Renewable energy is a fast-growth sector in India, supported by a strong, top-down policy framework. With policy relaxation by the Reserve Bank of India, these firms are keen to raise USD-denominated funding for the next phase of growth and capex requirements. 

Renewable energy is a fast-growth sector in India and firms are keen to raise USD-denominated funding for the next phase of growth and capex requirements

On the other hand, various Chinese high yield companies, namely property firms, have finally managed to print large onshore renminbi bond deals in 2019. Borrowers include China Fortune Land, and Evergrande2 (which last issued onshore in 2016). This eases Chinese high yield supply denominated in USD for 2019.

The changing supply dynamic should be further fuelled by two, key positive factors for 2019-2020, namely: (a) The US Federal Reserve providing accommodation and (b) China monetary policy loosening. A decreased supply of higher-quality credit, coupled with more diverse deals in this positive macro environment is a significant change from the last few years. Previously, there was high net supply as the Fed reduced the size of its balance sheet, hiked interest rates nine times and emerging markets faced the need to tighten domestic monetary policy.

Now, the market appears to be shifting away from the prior large net supply in investment grade credit over the last four- to five-years, and towards subdued investment grade net supply in 2019. Additionally, the composition of high yield borrowers is changing for the first time to accommodate more non-China issuance – again this represents a first in many years.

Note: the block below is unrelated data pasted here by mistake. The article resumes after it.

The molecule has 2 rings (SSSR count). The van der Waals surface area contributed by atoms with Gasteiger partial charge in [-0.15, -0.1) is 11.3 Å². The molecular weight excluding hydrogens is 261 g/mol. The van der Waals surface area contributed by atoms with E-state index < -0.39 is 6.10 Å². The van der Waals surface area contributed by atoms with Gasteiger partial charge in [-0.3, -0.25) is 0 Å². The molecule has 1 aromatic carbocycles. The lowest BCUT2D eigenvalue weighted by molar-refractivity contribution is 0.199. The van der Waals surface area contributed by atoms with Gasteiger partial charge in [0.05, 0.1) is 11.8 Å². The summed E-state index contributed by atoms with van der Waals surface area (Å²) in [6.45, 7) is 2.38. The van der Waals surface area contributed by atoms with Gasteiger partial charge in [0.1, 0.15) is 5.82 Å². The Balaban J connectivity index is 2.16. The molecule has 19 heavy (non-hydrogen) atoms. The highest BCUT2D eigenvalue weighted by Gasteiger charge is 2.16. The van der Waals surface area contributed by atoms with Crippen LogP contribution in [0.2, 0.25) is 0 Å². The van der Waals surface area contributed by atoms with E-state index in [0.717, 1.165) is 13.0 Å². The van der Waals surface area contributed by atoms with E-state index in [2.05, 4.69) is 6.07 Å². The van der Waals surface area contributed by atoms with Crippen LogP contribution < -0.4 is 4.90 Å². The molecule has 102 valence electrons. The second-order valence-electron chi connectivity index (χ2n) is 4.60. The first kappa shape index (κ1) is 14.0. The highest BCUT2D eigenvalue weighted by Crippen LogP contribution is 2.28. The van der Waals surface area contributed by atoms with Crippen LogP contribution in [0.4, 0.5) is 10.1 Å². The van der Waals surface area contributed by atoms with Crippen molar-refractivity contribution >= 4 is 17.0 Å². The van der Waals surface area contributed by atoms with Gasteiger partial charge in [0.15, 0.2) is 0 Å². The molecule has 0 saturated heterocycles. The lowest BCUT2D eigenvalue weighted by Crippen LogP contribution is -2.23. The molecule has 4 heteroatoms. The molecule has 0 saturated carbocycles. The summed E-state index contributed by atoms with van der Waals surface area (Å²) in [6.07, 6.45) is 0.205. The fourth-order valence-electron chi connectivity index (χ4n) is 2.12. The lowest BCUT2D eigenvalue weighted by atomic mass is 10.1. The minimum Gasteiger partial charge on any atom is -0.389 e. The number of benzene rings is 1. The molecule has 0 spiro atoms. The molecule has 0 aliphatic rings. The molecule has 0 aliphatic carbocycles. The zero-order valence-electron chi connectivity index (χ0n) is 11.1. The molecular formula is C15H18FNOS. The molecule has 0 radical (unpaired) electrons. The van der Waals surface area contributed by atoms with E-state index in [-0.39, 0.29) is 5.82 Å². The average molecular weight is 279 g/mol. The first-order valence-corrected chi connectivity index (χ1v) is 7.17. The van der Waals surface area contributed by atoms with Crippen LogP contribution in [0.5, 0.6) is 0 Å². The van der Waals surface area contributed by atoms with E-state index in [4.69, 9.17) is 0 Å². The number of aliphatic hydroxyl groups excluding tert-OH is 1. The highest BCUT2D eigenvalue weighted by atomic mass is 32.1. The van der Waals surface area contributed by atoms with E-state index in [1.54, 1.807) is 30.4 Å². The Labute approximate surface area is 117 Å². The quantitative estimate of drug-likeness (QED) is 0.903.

Investment implications

We recommend increasing exposure to higher duration-times-spread for Asian investment grade credit.  This involves going longer duration and higher spread in investment grade names – typically, lower investment grade supply in a positive macro environment leads to continued spread compression over the medium term3.  That said, we see this trend progressing more gradually from now on.

Increasing exposure to non-China high yield credit makes sense, in our view.  India, in particular, could provide opportunities as the country has seen a dearth of good high yield issuance in recent years.

We suggest increasing diversification to new sectors, such as renewable power and other industrials and services, while containing/reducing high yield exposure to property developers.

We believe investors will finally be able to incorporate a good deal of diversity from maiden deal offerings, mainly from India (where more than 15 deals are expected) and South East Asia.  Such offerings could especially suit investors who are comfortable moving away from market-cap focused Asian credit indices where China represents approximately 50% of the weight.

 

sources.

1 Source: Bloomberg, LOIM.
2 Any reference to a specific company or security does not constitute a recommendation to buy, sell, hold or directly invest in the company or securities. It should not be assumed that the recommendations made in the future will be profitable or will equal the performance of the securities discussed in this document. The case studies provided in this document are for illustrative purposes only and do not purport to be recommendation of an investment.
3 Past performance is not a guarantee of future results.